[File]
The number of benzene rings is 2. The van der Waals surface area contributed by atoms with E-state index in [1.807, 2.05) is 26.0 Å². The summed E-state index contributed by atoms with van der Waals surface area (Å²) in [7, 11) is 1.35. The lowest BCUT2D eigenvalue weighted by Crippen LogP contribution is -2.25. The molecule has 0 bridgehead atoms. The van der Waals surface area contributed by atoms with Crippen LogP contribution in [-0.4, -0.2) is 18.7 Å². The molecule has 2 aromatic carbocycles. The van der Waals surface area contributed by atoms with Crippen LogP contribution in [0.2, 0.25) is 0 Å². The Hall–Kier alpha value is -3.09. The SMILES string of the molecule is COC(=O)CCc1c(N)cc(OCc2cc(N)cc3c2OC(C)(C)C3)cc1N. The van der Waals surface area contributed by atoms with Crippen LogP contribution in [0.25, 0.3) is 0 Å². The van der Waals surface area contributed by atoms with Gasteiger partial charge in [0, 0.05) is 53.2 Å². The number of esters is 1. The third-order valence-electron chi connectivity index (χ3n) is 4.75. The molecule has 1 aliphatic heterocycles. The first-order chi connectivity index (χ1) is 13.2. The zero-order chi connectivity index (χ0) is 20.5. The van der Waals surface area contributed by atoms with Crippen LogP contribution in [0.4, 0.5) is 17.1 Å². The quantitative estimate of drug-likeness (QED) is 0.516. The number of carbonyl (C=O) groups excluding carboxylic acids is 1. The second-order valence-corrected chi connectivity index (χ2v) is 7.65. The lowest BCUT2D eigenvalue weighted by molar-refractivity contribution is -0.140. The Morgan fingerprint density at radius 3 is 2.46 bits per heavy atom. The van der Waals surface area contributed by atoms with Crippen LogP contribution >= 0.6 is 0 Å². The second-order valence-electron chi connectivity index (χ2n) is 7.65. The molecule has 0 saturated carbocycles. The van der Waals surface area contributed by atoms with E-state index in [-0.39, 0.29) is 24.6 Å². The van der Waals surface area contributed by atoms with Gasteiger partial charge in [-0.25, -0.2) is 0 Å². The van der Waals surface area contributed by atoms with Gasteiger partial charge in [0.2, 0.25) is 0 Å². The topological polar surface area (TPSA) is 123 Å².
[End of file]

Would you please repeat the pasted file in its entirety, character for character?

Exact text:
The number of benzene rings is 2. The van der Waals surface area contributed by atoms with E-state index in [1.807, 2.05) is 26.0 Å². The summed E-state index contributed by atoms with van der Waals surface area (Å²) in [7, 11) is 1.35. The lowest BCUT2D eigenvalue weighted by Crippen LogP contribution is -2.25. The molecule has 0 bridgehead atoms. The van der Waals surface area contributed by atoms with Crippen LogP contribution in [-0.4, -0.2) is 18.7 Å². The molecule has 2 aromatic carbocycles. The van der Waals surface area contributed by atoms with Crippen LogP contribution in [0.2, 0.25) is 0 Å². The Hall–Kier alpha value is -3.09. The SMILES string of the molecule is COC(=O)CCc1c(N)cc(OCc2cc(N)cc3c2OC(C)(C)C3)cc1N. The van der Waals surface area contributed by atoms with Crippen LogP contribution in [0.25, 0.3) is 0 Å². The van der Waals surface area contributed by atoms with Gasteiger partial charge in [0, 0.05) is 53.2 Å². The number of esters is 1. The third-order valence-electron chi connectivity index (χ3n) is 4.75. The molecule has 1 aliphatic heterocycles. The first-order chi connectivity index (χ1) is 13.2. The zero-order chi connectivity index (χ0) is 20.5. The van der Waals surface area contributed by atoms with Crippen LogP contribution in [0.4, 0.5) is 17.1 Å². The quantitative estimate of drug-likeness (QED) is 0.516. The number of carbonyl (C=O) groups excluding carboxylic acids is 1. The second-order valence-corrected chi connectivity index (χ2v) is 7.65. The lowest BCUT2D eigenvalue weighted by molar-refractivity contribution is -0.140. The Morgan fingerprint density at radius 3 is 2.46 bits per heavy atom. The van der Waals surface area contributed by atoms with Crippen LogP contribution >= 0.6 is 0 Å². The second-order valence-electron chi connectivity index (χ2n) is 7.65. The molecule has 0 saturated carbocycles. The van der Waals surface area contributed by atoms with E-state index in [-0.39, 0.29) is 24.6 Å². The van der Waals surface area contributed by atoms with Gasteiger partial charge in [-0.25, -0.2) is 0 Å². The van der Waals surface area contributed by atoms with Gasteiger partial charge in [0.2, 0.25) is 0 Å². The topological polar surface area (TPSA) is 123 Å².